With businesses and organizations working to recover what was lost in the past two years, career development remains at a standstill. According to a global workforce poll, 41% of 14,000 respondents thought they didn’t have control over their careers. An overwhelming 76% of respondents also said they felt stuck in their professional lives.
If you’re feeling the same way, it’s a good time to look for career inspiration. Poker is surprisingly a rich source of life wisdom. As a game that deals with strategy, choices, and incomplete information, we can learn a lot from poker. Here are four great lessons you may pick up from a round of Texas Hold’em:
Accept losses as part of the game
The pandemic outbreak has transformed workplaces and careers. Career costs among scientists, for instance, are high. In one survey, 43% of scientists said the pandemic had negatively impacted their career prospects, while 12% said they lost a job offer because of COVID-19. As a high variance game, poker presents a similar problem, and there are days when you feel like you can’t win a hand. The best poker players in the world accept that it’s impossible to win every time you play, so they hope to be comfortable with their losses and try again with a new hand — or career opportunity.
Network, network, network
Excessive competitiveness may make you successful, but it’s not necessarily going to make you happy in the long run. Even winning at poker isn’t a solitary journey. Although it may seem like poker pros are just really good at strategy (they are), they also learn a lot from each other. They run hand histories by other skilled poker player friends, and get feedback on how well they played their hands. In short, meeting a lot of people can help you improve your game. Maybe you don’t enjoy your current position or work, but that doesn’t mean it’s not valuable. You can create a network out of the relationships you build in this role, which may eventually lead to something else.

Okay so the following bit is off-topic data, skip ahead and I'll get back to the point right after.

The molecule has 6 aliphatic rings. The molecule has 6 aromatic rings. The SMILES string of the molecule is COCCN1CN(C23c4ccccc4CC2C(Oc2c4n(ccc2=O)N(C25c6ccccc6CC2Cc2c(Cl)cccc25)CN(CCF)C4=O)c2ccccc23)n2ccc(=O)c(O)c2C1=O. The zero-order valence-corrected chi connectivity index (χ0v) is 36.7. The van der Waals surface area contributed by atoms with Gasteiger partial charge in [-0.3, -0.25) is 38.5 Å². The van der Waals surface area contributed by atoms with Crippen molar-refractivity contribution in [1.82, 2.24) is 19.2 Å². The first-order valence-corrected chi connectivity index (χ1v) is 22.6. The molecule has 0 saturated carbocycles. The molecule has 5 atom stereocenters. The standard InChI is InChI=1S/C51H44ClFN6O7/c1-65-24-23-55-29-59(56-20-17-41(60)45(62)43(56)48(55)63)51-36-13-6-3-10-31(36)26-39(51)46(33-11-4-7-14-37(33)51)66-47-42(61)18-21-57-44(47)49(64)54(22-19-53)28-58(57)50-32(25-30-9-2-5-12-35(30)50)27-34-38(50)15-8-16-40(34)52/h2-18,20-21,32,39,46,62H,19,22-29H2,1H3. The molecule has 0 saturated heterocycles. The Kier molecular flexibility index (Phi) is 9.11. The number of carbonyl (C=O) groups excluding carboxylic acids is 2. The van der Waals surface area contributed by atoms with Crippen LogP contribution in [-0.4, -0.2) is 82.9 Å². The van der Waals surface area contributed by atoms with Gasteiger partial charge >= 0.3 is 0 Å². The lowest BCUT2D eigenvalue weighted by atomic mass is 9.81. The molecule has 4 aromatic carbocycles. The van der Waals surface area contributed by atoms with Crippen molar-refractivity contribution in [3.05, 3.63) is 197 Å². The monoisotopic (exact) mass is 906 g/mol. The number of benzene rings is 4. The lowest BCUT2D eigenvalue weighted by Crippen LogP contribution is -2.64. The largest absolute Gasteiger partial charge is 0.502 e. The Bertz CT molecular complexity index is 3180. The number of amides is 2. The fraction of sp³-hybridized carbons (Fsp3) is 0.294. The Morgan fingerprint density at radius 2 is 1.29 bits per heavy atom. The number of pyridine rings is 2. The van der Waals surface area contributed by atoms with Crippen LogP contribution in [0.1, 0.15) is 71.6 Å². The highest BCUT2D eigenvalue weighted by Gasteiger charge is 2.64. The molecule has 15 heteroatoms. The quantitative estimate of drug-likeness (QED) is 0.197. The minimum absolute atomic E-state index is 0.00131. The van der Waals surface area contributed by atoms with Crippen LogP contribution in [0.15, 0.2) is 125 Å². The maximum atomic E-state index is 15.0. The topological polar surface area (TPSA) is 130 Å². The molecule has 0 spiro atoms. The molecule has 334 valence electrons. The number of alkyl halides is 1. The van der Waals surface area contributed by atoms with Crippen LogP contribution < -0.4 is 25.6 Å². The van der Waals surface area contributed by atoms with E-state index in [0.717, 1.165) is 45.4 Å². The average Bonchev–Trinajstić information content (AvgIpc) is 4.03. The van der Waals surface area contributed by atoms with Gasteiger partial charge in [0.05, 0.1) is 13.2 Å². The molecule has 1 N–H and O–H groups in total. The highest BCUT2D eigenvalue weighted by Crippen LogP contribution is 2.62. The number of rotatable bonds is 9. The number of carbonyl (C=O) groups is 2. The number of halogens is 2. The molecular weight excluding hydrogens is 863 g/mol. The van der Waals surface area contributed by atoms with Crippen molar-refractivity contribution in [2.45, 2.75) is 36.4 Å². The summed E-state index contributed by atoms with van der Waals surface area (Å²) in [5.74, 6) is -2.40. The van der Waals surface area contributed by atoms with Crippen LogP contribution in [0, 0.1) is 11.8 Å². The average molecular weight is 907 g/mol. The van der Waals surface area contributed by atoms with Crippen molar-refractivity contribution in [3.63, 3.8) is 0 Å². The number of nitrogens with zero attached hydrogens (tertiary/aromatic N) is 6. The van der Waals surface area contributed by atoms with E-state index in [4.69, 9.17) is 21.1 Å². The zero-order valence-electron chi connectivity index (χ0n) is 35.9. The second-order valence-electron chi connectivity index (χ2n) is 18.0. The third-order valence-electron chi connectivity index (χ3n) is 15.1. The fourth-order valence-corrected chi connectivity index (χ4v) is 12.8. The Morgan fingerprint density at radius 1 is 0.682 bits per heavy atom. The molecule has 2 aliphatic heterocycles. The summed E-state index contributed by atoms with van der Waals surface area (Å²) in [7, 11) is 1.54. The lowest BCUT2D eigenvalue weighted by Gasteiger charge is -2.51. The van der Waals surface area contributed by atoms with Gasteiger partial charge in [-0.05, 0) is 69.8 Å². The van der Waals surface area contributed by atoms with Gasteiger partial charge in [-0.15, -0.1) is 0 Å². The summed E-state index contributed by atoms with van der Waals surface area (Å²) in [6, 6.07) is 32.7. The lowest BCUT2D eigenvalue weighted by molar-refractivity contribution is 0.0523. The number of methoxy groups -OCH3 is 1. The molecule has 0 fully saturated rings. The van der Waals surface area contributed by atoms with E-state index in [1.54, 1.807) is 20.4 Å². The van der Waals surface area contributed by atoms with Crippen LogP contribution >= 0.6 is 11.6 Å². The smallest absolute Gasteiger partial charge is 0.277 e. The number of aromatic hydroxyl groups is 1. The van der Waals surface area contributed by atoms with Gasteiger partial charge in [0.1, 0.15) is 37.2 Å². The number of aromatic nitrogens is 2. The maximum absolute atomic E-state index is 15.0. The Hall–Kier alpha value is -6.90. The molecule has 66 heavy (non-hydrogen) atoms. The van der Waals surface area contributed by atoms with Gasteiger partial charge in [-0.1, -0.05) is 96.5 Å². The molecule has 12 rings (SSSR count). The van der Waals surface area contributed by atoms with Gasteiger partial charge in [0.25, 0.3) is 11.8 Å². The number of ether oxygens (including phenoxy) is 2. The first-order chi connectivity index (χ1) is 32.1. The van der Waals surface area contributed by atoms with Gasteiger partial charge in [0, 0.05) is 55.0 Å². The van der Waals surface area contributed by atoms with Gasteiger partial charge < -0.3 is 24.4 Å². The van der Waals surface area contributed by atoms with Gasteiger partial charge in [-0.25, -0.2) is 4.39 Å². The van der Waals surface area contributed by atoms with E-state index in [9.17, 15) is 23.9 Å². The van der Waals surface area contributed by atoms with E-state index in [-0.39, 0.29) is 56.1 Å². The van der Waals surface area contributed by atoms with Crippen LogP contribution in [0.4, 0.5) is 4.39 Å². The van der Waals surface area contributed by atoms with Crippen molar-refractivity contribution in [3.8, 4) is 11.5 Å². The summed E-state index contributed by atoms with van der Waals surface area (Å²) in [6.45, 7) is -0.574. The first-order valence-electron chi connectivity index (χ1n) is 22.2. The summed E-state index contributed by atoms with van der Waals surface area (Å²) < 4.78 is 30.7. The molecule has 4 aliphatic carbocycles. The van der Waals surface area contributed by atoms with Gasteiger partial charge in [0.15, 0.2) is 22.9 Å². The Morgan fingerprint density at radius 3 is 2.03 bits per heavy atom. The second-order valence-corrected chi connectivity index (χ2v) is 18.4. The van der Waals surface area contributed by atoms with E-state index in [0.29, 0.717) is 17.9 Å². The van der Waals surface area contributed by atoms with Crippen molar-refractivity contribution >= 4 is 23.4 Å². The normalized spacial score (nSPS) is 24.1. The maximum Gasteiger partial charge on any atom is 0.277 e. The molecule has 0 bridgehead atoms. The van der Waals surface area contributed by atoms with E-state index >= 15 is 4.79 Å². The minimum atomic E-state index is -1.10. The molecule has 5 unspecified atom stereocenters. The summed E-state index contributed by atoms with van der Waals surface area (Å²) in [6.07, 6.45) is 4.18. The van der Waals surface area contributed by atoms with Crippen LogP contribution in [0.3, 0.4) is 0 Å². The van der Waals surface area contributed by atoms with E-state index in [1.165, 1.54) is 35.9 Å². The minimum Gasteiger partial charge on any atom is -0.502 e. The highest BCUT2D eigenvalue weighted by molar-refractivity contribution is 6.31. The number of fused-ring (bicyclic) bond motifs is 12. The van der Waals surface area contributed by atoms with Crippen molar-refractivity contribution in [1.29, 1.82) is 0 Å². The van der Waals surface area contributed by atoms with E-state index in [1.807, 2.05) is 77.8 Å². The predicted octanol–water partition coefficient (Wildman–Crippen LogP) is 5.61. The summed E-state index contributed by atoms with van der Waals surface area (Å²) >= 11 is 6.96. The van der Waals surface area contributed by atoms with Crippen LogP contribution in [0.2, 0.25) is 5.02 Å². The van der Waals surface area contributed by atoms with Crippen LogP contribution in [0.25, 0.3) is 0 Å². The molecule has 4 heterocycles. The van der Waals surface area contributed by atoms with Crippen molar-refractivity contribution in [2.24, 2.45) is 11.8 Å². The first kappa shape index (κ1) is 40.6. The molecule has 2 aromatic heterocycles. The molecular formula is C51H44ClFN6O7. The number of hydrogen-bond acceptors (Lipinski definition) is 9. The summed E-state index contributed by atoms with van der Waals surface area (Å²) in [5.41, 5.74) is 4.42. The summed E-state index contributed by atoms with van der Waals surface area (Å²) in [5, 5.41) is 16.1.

Cultivate emotional resilience
Resilience and career satisfaction are closely linked elements. People with higher resilience have better psychological health and enjoy superior control over their work, so they’re more likely to be content in their careers. Poker is a game where it similarly serves you better to put your emotions aside for smarter decision-making. Getting emotionally involved is a cardinal sin in poker, because it leads to reckless and ruinous play. Likewise, you should keep your cool and stay level-headed at work, instead of giving in to short-sighted emotions.
Take the winning risks
Climbing the career ladder isn’t always about skill, confidence, and cold-blooded discipline. Sometimes, you just have to take a risk on a winning decision; a winning decision is an objectively good call, not a decision that only turns out to be good. In poker, players make winning decisions based on the odds. Usually, the odds suggest you’ll win more often by taking action. You’ll never win if you always fold, so boldly raising the bet is an ideal choice. Maybe you’re planning to start your own business, and you’re sure your idea is worth turning into reality. If you don’t take the risk now, someone else will — so go all-in. Even if you don’t get the result you want, at least you won’t live with regrets.
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